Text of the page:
The thing is, Wilder’s legacy is complicated. That’s OK. There’s a lot to discuss, and so much to learn from the discussion of her work. But there’s a time and place for that discussion. The occasion of honoring another writer is not the time; the award stage not that place. The conversation around Wilder’s work is wonderfully complex. But it gave the award some baggage that recipients shouldn’t have to grapple with. Why make them do the work of protesting, reconciling, etc. at the same time they’re being honored?
Some media stories say Wilder’s name was “stripped” from the award. No. Her name is part of the history of the award. However you feel about the ALA’s change, don’t take that bait. As for what this all means: it means there isn’t a warm fuzzy consensus on the legacy of Laura Ingalls Wilder. But we already knew that, didn’t we? The ALA has decided not to pretend it’s otherwise. I mean, you can’t have it both ways: recognizing that Laura Ingalls Wilder’s name means different things to different people but then expecting everyone to be OK with her name on an award that’s given to a very wide range of recipients (from every category of kid lit except for YA).
The decision means, mostly, that Wilder’s name won’t be on a press release twice a year (when the award is announced in February & accepted in June). If you thought those press releases were about affirming her greatness, you were missing the point of the award. Look, I don’t LOVE the ALA decision and would have been thrilled if they’d decided differently. But I understand it. And Laura Ingalls Wilder’s legacy deserves to be discussed on its own terms, not as a point of contention about something else.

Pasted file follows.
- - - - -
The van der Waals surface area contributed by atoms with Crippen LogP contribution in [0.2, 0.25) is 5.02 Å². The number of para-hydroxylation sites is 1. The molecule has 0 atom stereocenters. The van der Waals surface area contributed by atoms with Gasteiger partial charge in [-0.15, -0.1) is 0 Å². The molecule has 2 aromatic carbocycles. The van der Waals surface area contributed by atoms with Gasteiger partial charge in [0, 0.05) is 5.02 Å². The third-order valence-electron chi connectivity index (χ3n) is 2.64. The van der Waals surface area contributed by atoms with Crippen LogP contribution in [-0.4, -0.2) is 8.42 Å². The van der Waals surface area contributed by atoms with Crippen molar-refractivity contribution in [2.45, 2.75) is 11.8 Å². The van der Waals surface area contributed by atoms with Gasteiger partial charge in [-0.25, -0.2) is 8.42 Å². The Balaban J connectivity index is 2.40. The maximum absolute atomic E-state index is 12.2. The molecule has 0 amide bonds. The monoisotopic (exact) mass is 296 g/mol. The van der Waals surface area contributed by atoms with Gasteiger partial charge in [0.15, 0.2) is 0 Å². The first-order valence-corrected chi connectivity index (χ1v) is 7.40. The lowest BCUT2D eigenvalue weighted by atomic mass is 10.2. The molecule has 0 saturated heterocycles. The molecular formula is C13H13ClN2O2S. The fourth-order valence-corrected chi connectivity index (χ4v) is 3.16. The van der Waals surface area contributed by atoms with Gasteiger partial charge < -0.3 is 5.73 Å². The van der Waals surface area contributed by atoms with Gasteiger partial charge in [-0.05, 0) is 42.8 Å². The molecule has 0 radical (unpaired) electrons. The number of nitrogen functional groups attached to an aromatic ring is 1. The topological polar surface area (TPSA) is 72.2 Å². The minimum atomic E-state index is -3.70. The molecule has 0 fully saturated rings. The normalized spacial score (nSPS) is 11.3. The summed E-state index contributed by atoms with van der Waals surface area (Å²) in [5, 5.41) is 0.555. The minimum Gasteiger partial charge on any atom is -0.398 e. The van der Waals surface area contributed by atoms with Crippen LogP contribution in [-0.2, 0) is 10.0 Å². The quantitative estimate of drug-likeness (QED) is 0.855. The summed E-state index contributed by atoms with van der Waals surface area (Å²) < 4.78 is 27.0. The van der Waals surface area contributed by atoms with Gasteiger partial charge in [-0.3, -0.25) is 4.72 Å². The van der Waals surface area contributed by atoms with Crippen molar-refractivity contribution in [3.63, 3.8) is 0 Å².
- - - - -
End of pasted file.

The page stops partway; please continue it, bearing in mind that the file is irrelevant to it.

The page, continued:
The ALA committee wasn’t trying to decide the fate of Wilder’s legacy in that meeting. That sort of thing is too big for anyone to decide. They were doing what they felt was best for their organization. To be clear: Wilder’s books aren’t being censored or banned. Nothing is being erased or destroyed. Look at some of the past Newbery winners from years ago and you’ll see that the ALSC (the division of ALA that gives out the medals) doesn’t take back awards, not even for problematic stuff.
Also: John Newbery and Randolph Caldecott are known these days ONLY as the names on their awards. The fact that the same hasn’t happened to Laura Ingalls Wilder after 60+ years goes to show her legacy stands apart from her namesake medal. Wilder’s legacy has endured serious historical and political critique, controversies about authorship, having her early drafts published, etc. It’ll survive not being on a couple of press releases every year.
And yes, I feel a slight pang knowing that LIW’s face won’t be on that medal anymore. But I still get it. And I always found the eyes on that medal to be a little creepy, anyway.
top photo: detail from Little House in the Big Woods